Update 9/15: Be sure to check out KicksUSA latest opening in Spanish Harlem!
Prior to their reinvention as experience-driven locations, movie theaters closed with alarming frequency. Fox News dubbed 2005 the “death knell for movies,” and by 2011, more than a handful of articles called for something to be done with the thousands upon thousands of vacant theaters looming over strip malls across the country. And while, six or so years later, the theater-going experience has largely rebounded, little progress has been made on re-purposing those that failed to survive.
Well, until now, anyways.
Enter KicksUSA. Last month, the Philadelphia-based retailer partnered with Float Hybrid, an interactive experience agency, to convert an abandoned Brooklyn theater into a shoe store.
“You see a lot of retailers talking about innovating the in-store experience,” says Keith Bendes, vice president of marketing and strategic partnerships at Float Hybrid. “KicksUSA is putting their money where their mouth is, and doing so with a focus on community. They are paving the way for the future of retail and how brands of all shapes and sizes should be treating their physical spaces.”
Essentially, KicksUSA is aiming to become not just a shoe store—but a community center. The company hired a local artist to paint the in-store murals and plans to use the once-abandoned theater space to hold community events, such as rap showcases, raffles, and hosting local celebrities.
According to Fierce Retail:
“Moving forward, the retailer will continue to synchronize the digital and physical store experience in order to ‘stay connected to the brand and the lifestyle story we are telling from their device to their visit to a store,’ Brigitte Cooperman, COO of KicksUSA told FierceRetail. ‘We will continue to innovate with interactive components throughout our space to deepen the connection to the brand to maintain a sense of fun and discovery. It is an ongoing evolution.’”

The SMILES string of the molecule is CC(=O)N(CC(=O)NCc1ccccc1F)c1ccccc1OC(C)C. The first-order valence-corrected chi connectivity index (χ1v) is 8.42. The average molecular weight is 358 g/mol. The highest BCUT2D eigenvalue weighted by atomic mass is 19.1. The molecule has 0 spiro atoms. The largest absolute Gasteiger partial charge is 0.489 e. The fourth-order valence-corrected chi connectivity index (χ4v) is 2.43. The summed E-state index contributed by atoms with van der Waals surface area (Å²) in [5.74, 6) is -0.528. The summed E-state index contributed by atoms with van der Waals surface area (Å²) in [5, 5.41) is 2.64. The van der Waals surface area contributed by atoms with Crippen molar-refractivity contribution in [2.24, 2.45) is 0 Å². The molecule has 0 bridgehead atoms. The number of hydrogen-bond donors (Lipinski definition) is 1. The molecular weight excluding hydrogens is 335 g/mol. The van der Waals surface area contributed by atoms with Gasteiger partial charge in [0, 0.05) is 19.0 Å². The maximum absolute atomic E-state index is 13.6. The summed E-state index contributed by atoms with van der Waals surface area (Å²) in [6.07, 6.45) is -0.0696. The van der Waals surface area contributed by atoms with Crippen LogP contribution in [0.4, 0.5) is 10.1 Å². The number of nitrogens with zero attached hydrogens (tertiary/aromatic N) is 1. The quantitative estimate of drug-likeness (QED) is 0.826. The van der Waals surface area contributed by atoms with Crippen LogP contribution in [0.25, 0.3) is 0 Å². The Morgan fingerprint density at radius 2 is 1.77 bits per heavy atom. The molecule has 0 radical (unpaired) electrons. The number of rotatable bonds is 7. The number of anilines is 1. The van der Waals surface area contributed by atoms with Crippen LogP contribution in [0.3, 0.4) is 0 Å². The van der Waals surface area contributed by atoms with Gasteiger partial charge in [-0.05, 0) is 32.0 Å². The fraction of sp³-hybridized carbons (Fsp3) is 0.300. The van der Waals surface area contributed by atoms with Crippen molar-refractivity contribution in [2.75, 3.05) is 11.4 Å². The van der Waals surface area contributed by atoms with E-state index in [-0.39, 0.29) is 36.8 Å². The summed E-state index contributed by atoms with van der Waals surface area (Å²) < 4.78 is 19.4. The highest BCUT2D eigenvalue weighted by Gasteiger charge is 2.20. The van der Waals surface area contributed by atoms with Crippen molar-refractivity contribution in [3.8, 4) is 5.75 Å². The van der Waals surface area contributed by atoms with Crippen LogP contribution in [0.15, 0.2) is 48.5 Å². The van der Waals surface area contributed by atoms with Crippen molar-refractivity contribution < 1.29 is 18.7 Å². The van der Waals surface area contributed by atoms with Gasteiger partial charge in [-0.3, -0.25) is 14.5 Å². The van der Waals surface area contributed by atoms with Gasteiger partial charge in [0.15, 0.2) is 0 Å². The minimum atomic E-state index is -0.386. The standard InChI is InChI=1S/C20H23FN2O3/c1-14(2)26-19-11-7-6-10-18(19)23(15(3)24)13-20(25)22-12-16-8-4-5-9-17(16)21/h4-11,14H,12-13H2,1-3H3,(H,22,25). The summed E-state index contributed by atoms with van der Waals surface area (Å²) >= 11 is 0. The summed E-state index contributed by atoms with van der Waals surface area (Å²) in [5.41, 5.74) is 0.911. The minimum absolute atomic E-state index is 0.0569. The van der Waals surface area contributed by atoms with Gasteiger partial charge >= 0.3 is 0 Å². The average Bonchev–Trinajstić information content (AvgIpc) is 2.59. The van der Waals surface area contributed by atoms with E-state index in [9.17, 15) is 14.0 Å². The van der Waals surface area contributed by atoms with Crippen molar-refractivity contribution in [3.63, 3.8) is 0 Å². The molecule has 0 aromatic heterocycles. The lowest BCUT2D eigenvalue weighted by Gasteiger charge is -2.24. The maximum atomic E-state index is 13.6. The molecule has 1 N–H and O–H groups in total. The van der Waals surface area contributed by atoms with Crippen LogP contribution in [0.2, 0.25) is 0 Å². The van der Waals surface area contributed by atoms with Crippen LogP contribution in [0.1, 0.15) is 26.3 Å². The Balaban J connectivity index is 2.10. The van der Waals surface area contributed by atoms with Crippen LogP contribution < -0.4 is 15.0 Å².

As to why the company puts so much effort into maintaining a community space? It’s simple: According to a recent study by Path Intelligence and MIT, when the amount of time spent in stores rose 1%, sales rose 1.3%. The company’s project is just the latest foray into what’s been dubbed the “slow shopping movement.”
From Business Today:
“The 'slow shopping movement' is an attempt by retailers to encourage consumers to spend more time browsing their stores as part of a leisurely and enriching experience that’s not overtly focused on buying something. In other words, retailers are looking for new ways to draw shoppers in and invite them to hang out at their stores in the hopes that reducing the pressure to shop by making it more of an interactive experience will actually encourage consumers to shop more… [For example,] Origins’ senior vice president and general manager Stephane de la Faverie attributes the company’s recent growth in in-store sales from 20% to 40% to this new business model.”
The prevailing theory among analysts is that brick-and-mortar retailers will continue to shrink, both in the size of their offerings and in their retail space (see our story on Coach). However, the reclamation of large community centers by retailers could prove decisive in the long-term viability of the brick-and-mortar shopping experience, so long as unique experiences are offered. So far, the numbers are encouraging.